More modern methods needed if World Rankings are to achieve greater credibility

Was Just A Way, shown here winning the Dubai Duty Free, the best racehorse in the world in 2014? Photo: Mathea Kelley.

Timeform’s Simon Rowlands on the announcement of the Longines World’s Best Racehorse Rankings for 2014, which crowned a Japanese horse as the best on the planet and included only one U.S. runner in the top 10.

Even the most numbers-obsessed among us have to admit there is room for disagreement where the pecking order of the world’s best racehorses is concerned. “Room for disagreement” was in plentiful supply at the Longines-sponsored World’s Best Racehorse Rankings (WBRR) Awards at Claridge’s Hotel in London this week.

The WBRR represents the combined work of a veritable army of international handicappers (in the non-American sense of people who assess performance rather than pick bets). These individuals confer at distance on a regular basis through the year and meet in person – 19 of them, plus observers – over five days in December in Hong Kong.

Not for them, the claims of America’s Horse of The Year, California Chrome: he lies outside the global top 10. Not for them, either, the claims of American Pharoah, or Texas Red, or even Daredevil, to be the best juvenile in the world in 2014: The handicappers admitted they do not rate non-European 2-year-old form, a long-standing oddity for an occasion that claims to be globally defining.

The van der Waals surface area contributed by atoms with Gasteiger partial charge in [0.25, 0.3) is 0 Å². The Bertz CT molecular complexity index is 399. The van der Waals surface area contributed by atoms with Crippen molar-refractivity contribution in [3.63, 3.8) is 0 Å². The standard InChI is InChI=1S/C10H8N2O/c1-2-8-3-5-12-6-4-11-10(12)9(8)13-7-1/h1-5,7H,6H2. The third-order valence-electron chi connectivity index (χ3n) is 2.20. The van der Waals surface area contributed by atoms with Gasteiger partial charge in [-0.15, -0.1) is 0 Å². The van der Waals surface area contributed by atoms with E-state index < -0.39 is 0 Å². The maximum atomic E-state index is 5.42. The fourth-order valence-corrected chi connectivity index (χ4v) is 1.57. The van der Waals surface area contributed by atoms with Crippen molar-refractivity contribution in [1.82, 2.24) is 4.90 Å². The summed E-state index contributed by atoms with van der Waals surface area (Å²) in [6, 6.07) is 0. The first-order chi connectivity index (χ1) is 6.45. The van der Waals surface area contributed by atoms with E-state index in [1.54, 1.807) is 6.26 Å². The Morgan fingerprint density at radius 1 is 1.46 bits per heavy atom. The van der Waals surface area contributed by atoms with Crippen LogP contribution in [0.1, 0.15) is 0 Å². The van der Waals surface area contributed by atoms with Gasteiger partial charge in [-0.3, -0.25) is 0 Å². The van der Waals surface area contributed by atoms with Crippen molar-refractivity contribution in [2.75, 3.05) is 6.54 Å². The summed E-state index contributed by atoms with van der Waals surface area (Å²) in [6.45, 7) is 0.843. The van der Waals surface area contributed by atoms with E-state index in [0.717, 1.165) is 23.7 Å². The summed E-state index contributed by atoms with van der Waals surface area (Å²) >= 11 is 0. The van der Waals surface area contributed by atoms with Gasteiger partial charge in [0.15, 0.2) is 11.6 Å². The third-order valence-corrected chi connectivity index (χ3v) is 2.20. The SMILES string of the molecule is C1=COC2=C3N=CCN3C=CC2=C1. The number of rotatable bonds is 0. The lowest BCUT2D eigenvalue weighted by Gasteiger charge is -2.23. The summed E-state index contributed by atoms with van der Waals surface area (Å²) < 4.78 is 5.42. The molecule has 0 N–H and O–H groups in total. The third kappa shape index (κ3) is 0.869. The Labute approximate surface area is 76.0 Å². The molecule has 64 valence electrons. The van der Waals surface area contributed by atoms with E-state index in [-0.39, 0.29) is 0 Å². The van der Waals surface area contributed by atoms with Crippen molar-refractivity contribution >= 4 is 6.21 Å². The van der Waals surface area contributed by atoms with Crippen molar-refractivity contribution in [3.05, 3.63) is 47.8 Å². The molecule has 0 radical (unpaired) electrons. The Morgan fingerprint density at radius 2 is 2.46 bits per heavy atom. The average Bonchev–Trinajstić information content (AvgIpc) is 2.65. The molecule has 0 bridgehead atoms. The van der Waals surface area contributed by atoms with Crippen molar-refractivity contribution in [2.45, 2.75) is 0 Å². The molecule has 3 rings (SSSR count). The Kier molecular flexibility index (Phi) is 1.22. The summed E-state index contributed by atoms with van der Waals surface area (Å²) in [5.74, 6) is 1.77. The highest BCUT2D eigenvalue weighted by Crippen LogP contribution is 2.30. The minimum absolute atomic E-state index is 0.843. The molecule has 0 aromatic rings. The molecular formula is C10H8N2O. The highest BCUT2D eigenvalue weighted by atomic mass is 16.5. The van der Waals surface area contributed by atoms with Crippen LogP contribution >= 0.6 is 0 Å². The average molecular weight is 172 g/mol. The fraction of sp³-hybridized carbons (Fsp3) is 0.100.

Indeed, the only North American-trained horse to sneak into the top 10 of either juvenile or non-juvenile category was Bayern, joint-ninth among older horses on 125.

It was not that 2014 was a particularly strong year for flat racing elsewhere in the world, either. The highest-rated horse at this year’s ceremony was, on 130, the joint-lowest champion since Invasor led the way with 129 in 2006 (Frankel, on 140, was highest in 2012).

That horse was Just A Way, a mightily impressive winner of the Dubai Duty Free at Meydan in March but beaten in his last three starts of the year, including when out of the first three at longer distances in the Prix de l’Arc de Triomphe at Longchamp and the Arima Kinen at Nakayama.

The WBRR panel felt that that one electrifying performance by Just A Way was the best by any horse in the world in 2014, citing the horse’s sectional times to support this assertion, but not being prepared to countenance any approach that traded a one-off superlative performance against a horse’s wider record.

As one journalist intimated, the title “World’s Best Racehorse” is a misnomer: it should be “Racehorse with World’s Best Single Performance.” That might be a tougher sell, admittedly.

In this respect, in the panel’s view, Just A Way was challenged only by his compatriot, Epiphaneia, the four-length winner of the Japan Cup at Tokyo from Just A Way but only fifth in the Arima Kinen afterwards.

Epiphaneia was followed on 127 by Able Friend (winner of the Hong Kong Mile at Sha Tin among other races), Australia (Derbys at Epsom and the Curragh and International at York), Kingman (St James’s Palace Stakes at Royal Ascot, Sussex Stakes at Goodwood, and Prix Jacques le Marois at Deauville), The Grey Gatsby (Irish Champion Stakes at Leopardstown), and the South African Variety Club (Champions Mile at Sha Tin), a log-jam that made for a drawn-out ceremony for the rather forgettable title of Co-Third-Best Single Performance by a Flat Racehorse in 2014.